Crochet Basics: How to Choose the Best Crochet Hooks

The right crochet hook can make a project go so much better for the maker. When looking for the best crochet hooks, you need to consider the project type, the yarn you’re using, how you hold the hook, and any ergonomic needs you might have. There is no one “right” crochet hook but it’s possible to find the best crochet hooks for your own unique requirements.

Lion Brand Crochet hooks

This guide highlights some of the best crochet hooks and helps you find the hooks that are best for you.

clover crochet hooks

The all-around best crochet hooks

If you’re looking for a simple answer as to the best crochet hooks then the general consensus from recent informal web surveys is that Clover Soft Touch Crochet Hooks are the best option. Here are some of the reasons that these crochet hooks are so popular:

  • Soft rubber design is comfortable on the hands for prolonged periods of crochet
  • Unique shape is designed specifically for smooth crocheting
  • Combination of rubber and aluminum makes these durable, long-lasting crochet hooks
  • Affordable in comparison with other ergonomic crochet hooks

The ergonomic design that allows for lengthy crocheting without hand or wrist pain is the number one reason people favor these crochet hooks. Instagram’s ganondorf42 says, “Clover Soft Touch is like crocheting with air.”

crochet hooks 2

Photo via Crochet Concupiscence

The best crochet hooks for the job

Although Clover Soft Touch hooks get top reviews, it’s also important to consider what you are crocheting. You may have a favorite set of general hooks that you use most of the time but still need to get other crochet hooks for specific types of projects. Many niche crochet techniques require special tools. Here are some examples:

Tunisian crochet requires a specific hook type that is longer than a standard crochet hook and sometimes uses a double-ended hook, like the Clover Double Ended Tunisian Crochet Hooks.

Thread crochet uses small steel crochet hooks.

Broomstick lace requires drawing loops up onto a larger hook; a big plastic crochet hook (like Lion Brand’s Speek Hook Size 35) is smoothest for this job.

Bullion stitch may require a smoother hook and/or a specific hook head for easier crocheting.

Wire crochet work can be hard on hooks, especially bamboo hooks, so have a separate set of hooks for this niche.

The parts of a crochet hook

When choosing crochet hooks, it helps to understand the different parts of a crochet hook. Working from the top down, the anatomy of a crochet hook includes the head, throat, shaft, grip and handle. Let’s take a closer look at how some of these parts can differ from hook to hook.

inline vs tapered crochet hooks

Image via Fiber Flux

Head and throat

The head/throat of the crochet hook may be either inline or tapered. The popular Susan Bates brand of aluminum crochet hooks is an example of an inline crochet hook, while the he popular aluminum Boye hooks are tapered crochet hooks. Other brands may not be as well-defined as each of these, falling instead somewhere in the middle of the spectrum, but if you look closely you can see that most are either inline or tapered. Neither is better than the other, but crocheters typically find that they have a preference. It’s worth it to try both kinds and see which is best for you.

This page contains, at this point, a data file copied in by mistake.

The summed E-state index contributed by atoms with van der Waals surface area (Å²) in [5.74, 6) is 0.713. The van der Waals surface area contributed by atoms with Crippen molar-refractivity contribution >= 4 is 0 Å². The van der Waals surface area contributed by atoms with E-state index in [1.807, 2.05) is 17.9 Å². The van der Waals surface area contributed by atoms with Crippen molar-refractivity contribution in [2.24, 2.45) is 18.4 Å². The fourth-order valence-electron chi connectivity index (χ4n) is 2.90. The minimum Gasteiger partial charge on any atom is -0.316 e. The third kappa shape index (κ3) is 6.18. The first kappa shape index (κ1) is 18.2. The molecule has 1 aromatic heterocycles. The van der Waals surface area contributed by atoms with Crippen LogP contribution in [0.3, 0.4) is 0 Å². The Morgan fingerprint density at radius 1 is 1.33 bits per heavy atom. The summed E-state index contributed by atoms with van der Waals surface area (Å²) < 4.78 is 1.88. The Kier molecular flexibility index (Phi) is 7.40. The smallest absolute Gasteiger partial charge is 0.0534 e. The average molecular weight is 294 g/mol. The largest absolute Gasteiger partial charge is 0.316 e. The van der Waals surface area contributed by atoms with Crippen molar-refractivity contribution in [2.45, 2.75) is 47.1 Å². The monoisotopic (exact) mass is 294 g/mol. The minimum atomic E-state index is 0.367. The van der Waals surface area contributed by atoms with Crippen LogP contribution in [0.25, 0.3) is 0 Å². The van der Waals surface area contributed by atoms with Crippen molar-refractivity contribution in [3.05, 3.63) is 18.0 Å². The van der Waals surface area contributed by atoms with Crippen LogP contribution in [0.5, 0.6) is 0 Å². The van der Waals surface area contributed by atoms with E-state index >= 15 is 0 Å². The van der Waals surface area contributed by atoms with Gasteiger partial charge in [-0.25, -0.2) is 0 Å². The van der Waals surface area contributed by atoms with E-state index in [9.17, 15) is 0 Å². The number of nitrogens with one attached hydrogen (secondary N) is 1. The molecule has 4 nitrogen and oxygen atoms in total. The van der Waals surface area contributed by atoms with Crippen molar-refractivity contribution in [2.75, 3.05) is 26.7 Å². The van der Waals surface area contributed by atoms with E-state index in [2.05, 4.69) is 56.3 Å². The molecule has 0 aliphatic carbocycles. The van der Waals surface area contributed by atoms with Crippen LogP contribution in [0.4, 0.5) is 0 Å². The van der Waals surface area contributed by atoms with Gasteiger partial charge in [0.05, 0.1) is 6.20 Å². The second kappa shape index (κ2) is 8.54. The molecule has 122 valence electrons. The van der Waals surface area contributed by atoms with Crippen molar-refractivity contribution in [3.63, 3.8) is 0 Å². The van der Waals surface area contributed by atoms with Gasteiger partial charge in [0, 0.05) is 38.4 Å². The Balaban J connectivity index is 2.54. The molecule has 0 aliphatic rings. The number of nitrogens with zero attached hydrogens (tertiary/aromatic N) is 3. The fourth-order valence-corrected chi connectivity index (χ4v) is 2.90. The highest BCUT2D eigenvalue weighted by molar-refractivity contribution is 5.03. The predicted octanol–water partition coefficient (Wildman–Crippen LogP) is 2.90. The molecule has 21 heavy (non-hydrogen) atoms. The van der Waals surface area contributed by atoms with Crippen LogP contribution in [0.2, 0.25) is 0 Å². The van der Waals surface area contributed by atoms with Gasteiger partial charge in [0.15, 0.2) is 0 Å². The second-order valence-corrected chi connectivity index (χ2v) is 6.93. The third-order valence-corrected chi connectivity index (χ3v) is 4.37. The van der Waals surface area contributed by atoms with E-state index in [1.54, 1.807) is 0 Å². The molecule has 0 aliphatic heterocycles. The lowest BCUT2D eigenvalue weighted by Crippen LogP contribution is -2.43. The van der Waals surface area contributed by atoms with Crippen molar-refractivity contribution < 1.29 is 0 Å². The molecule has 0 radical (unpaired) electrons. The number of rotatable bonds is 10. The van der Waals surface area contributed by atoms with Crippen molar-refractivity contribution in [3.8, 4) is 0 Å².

Shaft or grip

The shaft or grip of the crochet hook is where you will rest your thumb when you are crocheting. Many people find that they need to pay attention to this area of the crochet hook because a bumpy surface or one that’s too short can cause a lot of finger and wrist pain. You can see in the photo at the top of this post that the Clover Soft Touch has the rubber grip, which is one of the main reasons that people recommend these as the best crochet hooks.

Handle

Finally, you should consider the handle of the crochet hook. A standard crochet hook has a short, thin handle. This can get uncomfortable, which is why there are many different types of handles on the market today.

Atypical crochet hooks

For example, Susan Bates has a line of bamboo-handled crochet hooks specifically designed for thread crochet; those wider handles offer a better grip to make working with the small head of the hook an easier task. Addi Swing Hooks have a unique handle design based on ergonomics. Some crafty people also make their own thicker crochet handles using polymer clay around their favorite crochet hooks.

Occasionally, you may also come across a unique crochet hook that differs in some other area of the anatomy. For example, the Sharp Crochet Hook has a very pointed tip (at the top of the head) designed to poke holes in fabric specifically to be used for crocheting trim onto towels or blankets. There are also light-up crochet hooks with built-in lighting for crocheting in the dark.

The material of the crochet hook

crochet hooks

The last thing that you might want to consider is what material the crochet hook is made of. The most common materials for crochet hooks are aluminum, steel, plastic, bamboo, wood and glass. Of those, aluminum and plastic are most widely available, and glass is the least common.

Different materials will work better with different yarn projects. For example, a really slippery yarn such as silk bamboo might slide off of a glass or plastic crochet hook too quickly, so a slightly rougher wooden or bamboo crochet hook might be a better choice. The best crochet hooks are those that are right for the job as well as for the needs of the person doing the crochet work!

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